Fishing in 2022

The past couple of years will probably not go down as our most memorable for fun reasons but as 2022 welcomes us, we should all have some hope that we will eventually get back to normal living at some point. Fortunately, fishing is a safe activity for everybody and we live amongst some of the best fishing opportunities in the World right here in Sunset Country. If your goals are to catch more fish in 2022 maybe some of the following advice will help you out.

I probably get asked more than anything “what’s your favourite colour” or “what’s your favourite lure” and while those things can be important, by far the most important element to catching fish is actually putting your bait in front of some fish, no matter which species you’re after. To accomplish this, my strategy involves two things: trusting my electronics to show me fish in deeper water; and fishing fast to find biting fish.

Going into greater detail, trusting your electronics is easy if they are working properly. You don’t necessarily need the latest and greatest units, although the technology in this department continues to evolve rapidly, but they need to be able to show you what you’re looking for. In my experience, the biggest problem many anglers have with their electronics is the units are not getting enough power. It could be that a new battery is needed or connections could be poor. One way to test your unit is to drop a lure under the transducer. You should be able to see it and if you can, you can be sure that you will be able to see fish. If you are unable to find your lure, you may need to address your power situation.
Once you have some confidence that your unit will show you fish, it’s all about being patient until you find what you’re looking for. Knowing that walleyes will be found in deeper water around main lake structure throughout the summer and fall, it always pays to idle around a little bit until you actually see walleyes laying on the bottom instead of just pulling up to your favourite spot and dropping a line.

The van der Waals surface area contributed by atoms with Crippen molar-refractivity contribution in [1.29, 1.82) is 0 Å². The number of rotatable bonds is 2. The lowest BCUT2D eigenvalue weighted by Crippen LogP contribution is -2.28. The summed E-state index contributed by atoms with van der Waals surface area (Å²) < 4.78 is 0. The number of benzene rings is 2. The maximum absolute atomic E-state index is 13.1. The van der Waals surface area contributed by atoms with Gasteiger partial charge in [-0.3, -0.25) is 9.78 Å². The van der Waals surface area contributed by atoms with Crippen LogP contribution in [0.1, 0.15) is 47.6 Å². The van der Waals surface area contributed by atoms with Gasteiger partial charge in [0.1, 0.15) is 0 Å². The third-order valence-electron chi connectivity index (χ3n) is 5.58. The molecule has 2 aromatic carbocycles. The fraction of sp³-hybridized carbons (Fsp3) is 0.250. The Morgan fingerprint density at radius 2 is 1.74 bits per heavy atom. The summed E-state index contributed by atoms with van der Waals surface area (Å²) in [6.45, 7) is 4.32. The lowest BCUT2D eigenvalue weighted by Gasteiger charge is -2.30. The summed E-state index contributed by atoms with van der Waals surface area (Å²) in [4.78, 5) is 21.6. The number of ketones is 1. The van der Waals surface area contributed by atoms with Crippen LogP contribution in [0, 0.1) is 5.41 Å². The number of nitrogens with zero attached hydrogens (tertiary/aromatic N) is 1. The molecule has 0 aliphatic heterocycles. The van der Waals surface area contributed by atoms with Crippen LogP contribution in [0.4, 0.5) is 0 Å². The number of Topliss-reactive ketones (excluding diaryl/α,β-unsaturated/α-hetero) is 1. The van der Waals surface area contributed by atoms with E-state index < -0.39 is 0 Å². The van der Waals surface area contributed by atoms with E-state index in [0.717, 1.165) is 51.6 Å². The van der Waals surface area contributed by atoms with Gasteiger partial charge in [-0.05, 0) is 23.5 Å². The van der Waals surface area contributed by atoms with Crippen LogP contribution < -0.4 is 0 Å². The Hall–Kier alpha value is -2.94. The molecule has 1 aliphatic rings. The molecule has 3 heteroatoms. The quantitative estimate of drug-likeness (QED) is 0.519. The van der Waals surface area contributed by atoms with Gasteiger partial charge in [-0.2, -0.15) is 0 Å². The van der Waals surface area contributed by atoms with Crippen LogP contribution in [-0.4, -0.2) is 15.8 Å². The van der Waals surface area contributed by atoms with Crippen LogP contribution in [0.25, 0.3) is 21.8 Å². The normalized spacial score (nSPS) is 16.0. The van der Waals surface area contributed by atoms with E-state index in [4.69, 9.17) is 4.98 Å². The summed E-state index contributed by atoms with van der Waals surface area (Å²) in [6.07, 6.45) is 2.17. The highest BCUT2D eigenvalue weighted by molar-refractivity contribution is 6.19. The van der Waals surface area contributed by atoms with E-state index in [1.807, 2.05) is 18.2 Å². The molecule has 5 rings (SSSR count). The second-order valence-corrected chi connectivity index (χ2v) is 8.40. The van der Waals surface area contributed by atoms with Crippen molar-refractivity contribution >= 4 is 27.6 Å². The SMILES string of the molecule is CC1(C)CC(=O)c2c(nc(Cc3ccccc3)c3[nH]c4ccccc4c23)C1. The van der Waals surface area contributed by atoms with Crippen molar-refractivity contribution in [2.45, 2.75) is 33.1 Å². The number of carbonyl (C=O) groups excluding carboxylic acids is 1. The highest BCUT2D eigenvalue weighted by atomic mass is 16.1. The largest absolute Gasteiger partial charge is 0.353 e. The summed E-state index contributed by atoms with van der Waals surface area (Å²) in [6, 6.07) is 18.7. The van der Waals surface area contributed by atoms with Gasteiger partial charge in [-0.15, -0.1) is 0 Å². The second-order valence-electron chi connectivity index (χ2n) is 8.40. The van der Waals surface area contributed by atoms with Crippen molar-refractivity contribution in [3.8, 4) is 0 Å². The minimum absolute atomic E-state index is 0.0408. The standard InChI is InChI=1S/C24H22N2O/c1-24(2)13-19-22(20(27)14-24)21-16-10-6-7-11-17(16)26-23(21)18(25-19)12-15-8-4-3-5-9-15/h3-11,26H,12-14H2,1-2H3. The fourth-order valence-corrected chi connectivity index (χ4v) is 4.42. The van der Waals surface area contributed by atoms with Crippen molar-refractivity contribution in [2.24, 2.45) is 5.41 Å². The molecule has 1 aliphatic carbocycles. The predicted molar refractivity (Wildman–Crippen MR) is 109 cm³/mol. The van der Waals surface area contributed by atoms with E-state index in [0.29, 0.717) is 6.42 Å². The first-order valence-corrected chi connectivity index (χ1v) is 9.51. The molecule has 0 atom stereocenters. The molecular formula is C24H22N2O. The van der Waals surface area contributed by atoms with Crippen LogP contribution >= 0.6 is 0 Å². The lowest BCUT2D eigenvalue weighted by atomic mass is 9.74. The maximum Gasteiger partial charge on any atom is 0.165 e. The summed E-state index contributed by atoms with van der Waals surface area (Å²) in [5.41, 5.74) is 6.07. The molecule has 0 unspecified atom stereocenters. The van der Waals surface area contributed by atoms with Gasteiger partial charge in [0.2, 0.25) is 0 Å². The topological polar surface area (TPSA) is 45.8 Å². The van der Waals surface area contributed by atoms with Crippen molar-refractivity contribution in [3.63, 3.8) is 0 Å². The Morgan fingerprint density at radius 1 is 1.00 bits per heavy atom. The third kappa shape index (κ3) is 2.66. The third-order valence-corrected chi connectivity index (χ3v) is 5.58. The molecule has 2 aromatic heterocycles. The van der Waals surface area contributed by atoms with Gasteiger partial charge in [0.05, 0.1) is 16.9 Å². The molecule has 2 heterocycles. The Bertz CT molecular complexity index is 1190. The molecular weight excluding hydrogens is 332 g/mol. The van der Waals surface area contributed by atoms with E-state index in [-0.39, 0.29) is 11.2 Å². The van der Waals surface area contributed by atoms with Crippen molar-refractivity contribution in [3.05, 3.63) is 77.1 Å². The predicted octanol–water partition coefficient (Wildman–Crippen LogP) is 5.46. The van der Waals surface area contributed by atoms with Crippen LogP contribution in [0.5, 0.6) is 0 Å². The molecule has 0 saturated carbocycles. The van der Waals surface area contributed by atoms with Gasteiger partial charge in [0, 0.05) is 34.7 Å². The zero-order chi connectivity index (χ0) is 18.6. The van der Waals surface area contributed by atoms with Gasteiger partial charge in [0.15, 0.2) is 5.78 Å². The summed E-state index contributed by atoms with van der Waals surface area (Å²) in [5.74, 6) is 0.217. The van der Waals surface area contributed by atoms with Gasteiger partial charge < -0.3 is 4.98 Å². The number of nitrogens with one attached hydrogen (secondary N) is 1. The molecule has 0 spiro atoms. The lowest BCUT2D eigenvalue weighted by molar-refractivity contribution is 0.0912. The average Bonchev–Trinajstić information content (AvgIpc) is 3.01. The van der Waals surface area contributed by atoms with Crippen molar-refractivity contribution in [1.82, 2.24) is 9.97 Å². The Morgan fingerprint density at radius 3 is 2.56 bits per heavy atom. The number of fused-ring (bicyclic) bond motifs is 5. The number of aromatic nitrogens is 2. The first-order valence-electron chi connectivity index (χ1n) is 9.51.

With most units now offering GPS capabilities, when you do find a school of fish, you can mark a waypoint and you’ll always be able to get back to that exact location, which could have fish on it again on your next trip. I also use my electronics units to mark boulders, reefs, logs, anything on the bottom that could hold a fish. When I’m fishing in deeper water for bass, lake trout or walleye, nobody in my boat is dropping a line in the water until I actually see fish on my screens.

The same goes with ice fishing. If you want to actually go out and catch a bunch of fish, it’s not about drilling a hole, sitting on a bucket and waiting for a bite. We use sonar units to watch our bait and see if there are fish beneath our hole. If I fish a hole for five minutes and don’t catch or at least see a fish, it’s on to the next hole.

When it comes to comes to finding biting fish faster, it’s all about being efficient. The biggest difference between pro anglers and weekend anglers is their ability to move around and find fish fast. We all have our favourite spots that often produce time after time, but being able to recognize quickly when your regular hot spot is not happening is key to success.

Knowing what the fish you’re after typically do based on the weather conditions or the time of year gives you a good starting point on where to look. It’s all about being open minded and trying different depths or locations. When you make contact with some fish, try to notice the details like the depth, what the wind is doing, were you around any weeds, is there current around? All of those details are important. Once you recognize why fish are located in a particular location, you’ll likely be able to duplicate the same elements and find more. Sometimes fish show up in random locations, but usually there is a reason why we catch them where we do.

All the best to everybody in 2022, I hope you all have great fishing!

A new year brings 365 more opportunities to get out and fish. With a few pro tips, maybe this will be the year you’ll reel in the big one. – Submitted photo